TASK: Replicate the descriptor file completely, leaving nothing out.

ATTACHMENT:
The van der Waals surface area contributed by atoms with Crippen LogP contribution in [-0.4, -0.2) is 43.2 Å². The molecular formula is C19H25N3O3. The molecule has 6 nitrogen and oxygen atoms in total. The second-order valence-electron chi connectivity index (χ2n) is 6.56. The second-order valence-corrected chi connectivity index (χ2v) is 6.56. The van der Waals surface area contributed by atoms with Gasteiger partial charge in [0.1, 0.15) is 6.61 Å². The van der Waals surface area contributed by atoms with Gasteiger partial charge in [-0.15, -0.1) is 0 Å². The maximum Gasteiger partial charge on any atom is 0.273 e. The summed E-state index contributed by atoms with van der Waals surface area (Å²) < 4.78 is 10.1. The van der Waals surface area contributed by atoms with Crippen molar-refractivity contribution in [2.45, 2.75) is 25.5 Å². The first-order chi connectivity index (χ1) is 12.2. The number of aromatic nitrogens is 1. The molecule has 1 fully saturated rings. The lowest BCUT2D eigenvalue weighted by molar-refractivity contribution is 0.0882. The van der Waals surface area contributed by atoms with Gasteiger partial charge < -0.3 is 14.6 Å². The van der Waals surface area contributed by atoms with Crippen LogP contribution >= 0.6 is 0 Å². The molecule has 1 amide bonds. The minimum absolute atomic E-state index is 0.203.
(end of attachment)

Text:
The van der Waals surface area contributed by atoms with Crippen LogP contribution in [-0.4, -0.2) is 43.2 Å². The molecular formula is C19H25N3O3. The molecule has 6 nitrogen and oxygen atoms in total. The second-order valence-electron chi connectivity index (χ2n) is 6.56. The second-order valence-corrected chi connectivity index (χ2v) is 6.56. The van der Waals surface area contributed by atoms with Gasteiger partial charge in [0.1, 0.15) is 6.61 Å². The van der Waals surface area contributed by atoms with Gasteiger partial charge in [-0.15, -0.1) is 0 Å². The maximum Gasteiger partial charge on any atom is 0.273 e. The summed E-state index contributed by atoms with van der Waals surface area (Å²) < 4.78 is 10.1. The van der Waals surface area contributed by atoms with Crippen molar-refractivity contribution in [2.45, 2.75) is 25.5 Å². The first-order chi connectivity index (χ1) is 12.2. The number of aromatic nitrogens is 1. The molecule has 1 fully saturated rings. The lowest BCUT2D eigenvalue weighted by molar-refractivity contribution is 0.0882. The van der Waals surface area contributed by atoms with Gasteiger partial charge < -0.3 is 14.6 Å². The van der Waals surface area contributed by atoms with Crippen LogP contribution >= 0.6 is 0 Å². The molecule has 1 amide bonds. The minimum absolute atomic E-state index is 0.203.